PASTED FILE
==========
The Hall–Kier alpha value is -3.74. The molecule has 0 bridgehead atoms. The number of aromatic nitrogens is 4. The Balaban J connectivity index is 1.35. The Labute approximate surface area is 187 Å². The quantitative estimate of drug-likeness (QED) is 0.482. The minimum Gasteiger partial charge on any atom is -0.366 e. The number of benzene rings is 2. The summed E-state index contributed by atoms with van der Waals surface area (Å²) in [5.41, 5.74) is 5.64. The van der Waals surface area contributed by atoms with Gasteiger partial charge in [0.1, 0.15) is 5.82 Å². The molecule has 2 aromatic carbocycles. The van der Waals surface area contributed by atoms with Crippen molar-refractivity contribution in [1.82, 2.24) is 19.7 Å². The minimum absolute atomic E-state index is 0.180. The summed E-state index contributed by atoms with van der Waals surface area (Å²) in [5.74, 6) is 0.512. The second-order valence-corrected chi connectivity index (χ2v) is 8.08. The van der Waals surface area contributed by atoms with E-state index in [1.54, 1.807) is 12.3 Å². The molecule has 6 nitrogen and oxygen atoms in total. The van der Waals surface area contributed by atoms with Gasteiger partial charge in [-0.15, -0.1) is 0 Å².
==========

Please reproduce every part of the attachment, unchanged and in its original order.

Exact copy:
The Hall–Kier alpha value is -3.74. The molecule has 0 bridgehead atoms. The number of aromatic nitrogens is 4. The Balaban J connectivity index is 1.35. The Labute approximate surface area is 187 Å². The quantitative estimate of drug-likeness (QED) is 0.482. The minimum Gasteiger partial charge on any atom is -0.366 e. The number of benzene rings is 2. The summed E-state index contributed by atoms with van der Waals surface area (Å²) in [5.41, 5.74) is 5.64. The van der Waals surface area contributed by atoms with Gasteiger partial charge in [0.1, 0.15) is 5.82 Å². The molecule has 2 aromatic carbocycles. The van der Waals surface area contributed by atoms with Crippen molar-refractivity contribution in [1.82, 2.24) is 19.7 Å². The minimum absolute atomic E-state index is 0.180. The summed E-state index contributed by atoms with van der Waals surface area (Å²) in [5.74, 6) is 0.512. The second-order valence-corrected chi connectivity index (χ2v) is 8.08. The van der Waals surface area contributed by atoms with E-state index in [1.54, 1.807) is 12.3 Å². The molecule has 6 nitrogen and oxygen atoms in total. The van der Waals surface area contributed by atoms with Gasteiger partial charge in [-0.15, -0.1) is 0 Å².